"In addition to concerns for the human rights abuses, the presence of thousands of UN troops in Haiti violates the right to self-determination and sovereignty of a nation under the guise of humanitarian aid after the earthquake. MINUSTAH is the only significant UN military mission in a country with no peace agreement between parties of conflict. Exiled President Jean Bertrand Aristide calls MINUSTAH the 'neo-colonial occupation of Haiti.' In a country where 70 percent of the population lives on less than a dollar a day, MINUSTAH costs the UN more than 1 million dollars a day, and is requesting to more than double the funds, to $850,000,000 when its renewal is up for approval next October...
"On the eve of [the anniversay] of this tragic earthquake, the School of the Americas Watch movement expresses its solidarity with the people of Haiti, and calls upon member nations of the U.N to immediately halt the MINSUTAH foreign military occupation and redirect funds from guns and ammunition to houses, schools and food. We also join people throughout the Americas who are honoring the victims of Haiti's quake by calling for a complete withdrawal of MINUSTAH from Haiti. Click here to add your voice by sending a fax to Susan Rice, the U.S. Ambassador to the United Nations."
What bothers me most about all this, as a sociologist and as a person who's been paying attention to what happens in Haiti for a long time now, is that U.S. capitalist interests, such as Disney, for one example, gutted Haiti's economy in the first place by exploiting the desperation of Haitian workers. And apparently, it was ill-advised drilling by foreign interests over a thirty year period that caused last year's "natural disaster," as well. These capitalist interests -- which are not nationalistic, but cross national boundaries as if they did not exist -- have many members of the mass public (at least in the U.S.) convinced that what is important in any given situation in the world is whatever spin the capitalistically-controlled media puts on it.
So what is worthy of note about the recent Wikileaks scandal is not the damning nature of the information itself but rather who leaked it. And all the vitriol about immigrants willing to risk their lives and well-beings to come to the U.S. invariably fails to mention how the North American Free Trade Agreement created a scenario so exploitative in Mexico (for one) that workers literally have to risk all so their children don't starve. And the nightmarish conditions of Haiti at the moment are painted with a very lavish brush to blatantly ignore the reality that many of those conditions are either the direct result or have been grossly exacerbated by U.S. government intervention for more than a century. One example of this was the forced removal of democratically elected President Bernard Aristide in 2004 at least partly because he intended to establish a minimum wage so workers could meet their basic needs. I'll leave it to you to recognize how profit-motives connect the dots in each of these cases to the others.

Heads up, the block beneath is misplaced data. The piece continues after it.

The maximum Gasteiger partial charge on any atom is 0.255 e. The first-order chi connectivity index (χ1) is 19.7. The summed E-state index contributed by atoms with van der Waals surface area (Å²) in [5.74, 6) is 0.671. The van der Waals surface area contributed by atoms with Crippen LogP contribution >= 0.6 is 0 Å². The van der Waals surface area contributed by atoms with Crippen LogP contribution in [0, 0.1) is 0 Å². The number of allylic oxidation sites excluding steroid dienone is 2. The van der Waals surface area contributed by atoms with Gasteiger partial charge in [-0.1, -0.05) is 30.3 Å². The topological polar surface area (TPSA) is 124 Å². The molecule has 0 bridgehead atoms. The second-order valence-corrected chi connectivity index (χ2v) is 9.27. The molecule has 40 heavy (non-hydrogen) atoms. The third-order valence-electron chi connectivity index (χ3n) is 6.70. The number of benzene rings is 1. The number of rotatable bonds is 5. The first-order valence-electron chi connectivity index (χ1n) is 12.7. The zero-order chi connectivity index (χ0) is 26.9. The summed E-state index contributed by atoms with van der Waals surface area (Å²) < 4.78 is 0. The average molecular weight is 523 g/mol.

On last night's Frontline special, one man who appeared to be both powerful and clueless said when interviewed that Haiti is committing suicide. I don't call it suicide when outside forces starve a people physically, psychologically, and emotionally, and then hand them a loaded gun. I call it murder. Haiti is not dead yet. But if we do not stop acting like they're doing it to themselves, Haiti will be just the first of a long line of groups --outside and eventually inside the U.S. -- that will be led or driven, if necessary, to the slaughter.
NOTE: After posting this yesterday, I received from Truthout this article by Jordan Flaherty listing a whole series of specific examples of corporations that made a killing this year pretending to "help" Haiti. They should go straight to jail without passing "Go," without collecting another. red. cent.